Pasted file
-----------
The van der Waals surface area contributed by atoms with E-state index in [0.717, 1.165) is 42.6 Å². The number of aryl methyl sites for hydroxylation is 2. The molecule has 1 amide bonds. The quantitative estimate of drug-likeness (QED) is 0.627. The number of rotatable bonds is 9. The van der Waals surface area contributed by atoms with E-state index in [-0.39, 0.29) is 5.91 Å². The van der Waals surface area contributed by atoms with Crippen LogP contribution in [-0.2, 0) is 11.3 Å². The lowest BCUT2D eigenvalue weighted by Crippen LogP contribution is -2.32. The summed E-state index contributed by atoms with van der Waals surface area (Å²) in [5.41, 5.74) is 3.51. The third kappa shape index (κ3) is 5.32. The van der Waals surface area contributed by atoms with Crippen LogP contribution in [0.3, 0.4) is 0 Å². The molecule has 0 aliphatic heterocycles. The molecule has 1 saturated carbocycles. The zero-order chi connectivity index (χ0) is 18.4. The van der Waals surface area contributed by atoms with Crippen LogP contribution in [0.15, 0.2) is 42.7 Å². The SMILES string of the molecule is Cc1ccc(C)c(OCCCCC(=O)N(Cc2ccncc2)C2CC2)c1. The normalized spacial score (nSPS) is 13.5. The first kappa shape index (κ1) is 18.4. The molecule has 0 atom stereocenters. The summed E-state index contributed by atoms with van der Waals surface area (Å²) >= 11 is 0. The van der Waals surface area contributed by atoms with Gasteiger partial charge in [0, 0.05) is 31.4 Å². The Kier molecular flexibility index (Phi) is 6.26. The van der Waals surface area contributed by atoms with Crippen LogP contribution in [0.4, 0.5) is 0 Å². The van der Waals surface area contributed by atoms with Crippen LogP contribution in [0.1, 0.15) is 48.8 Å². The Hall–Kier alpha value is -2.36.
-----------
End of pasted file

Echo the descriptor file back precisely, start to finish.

The van der Waals surface area contributed by atoms with E-state index in [0.717, 1.165) is 42.6 Å². The number of aryl methyl sites for hydroxylation is 2. The molecule has 1 amide bonds. The quantitative estimate of drug-likeness (QED) is 0.627. The number of rotatable bonds is 9. The van der Waals surface area contributed by atoms with E-state index in [-0.39, 0.29) is 5.91 Å². The van der Waals surface area contributed by atoms with Crippen LogP contribution in [-0.2, 0) is 11.3 Å². The lowest BCUT2D eigenvalue weighted by Crippen LogP contribution is -2.32. The summed E-state index contributed by atoms with van der Waals surface area (Å²) in [5.41, 5.74) is 3.51. The third kappa shape index (κ3) is 5.32. The van der Waals surface area contributed by atoms with Crippen LogP contribution in [0.3, 0.4) is 0 Å². The molecule has 0 aliphatic heterocycles. The molecule has 1 saturated carbocycles. The zero-order chi connectivity index (χ0) is 18.4. The van der Waals surface area contributed by atoms with Crippen LogP contribution in [0.15, 0.2) is 42.7 Å². The SMILES string of the molecule is Cc1ccc(C)c(OCCCCC(=O)N(Cc2ccncc2)C2CC2)c1. The normalized spacial score (nSPS) is 13.5. The first kappa shape index (κ1) is 18.4. The molecule has 0 atom stereocenters. The summed E-state index contributed by atoms with van der Waals surface area (Å²) >= 11 is 0. The van der Waals surface area contributed by atoms with Gasteiger partial charge in [0, 0.05) is 31.4 Å². The Kier molecular flexibility index (Phi) is 6.26. The van der Waals surface area contributed by atoms with Crippen LogP contribution in [0.4, 0.5) is 0 Å². The van der Waals surface area contributed by atoms with Crippen LogP contribution in [0.1, 0.15) is 48.8 Å². The Hall–Kier alpha value is -2.36.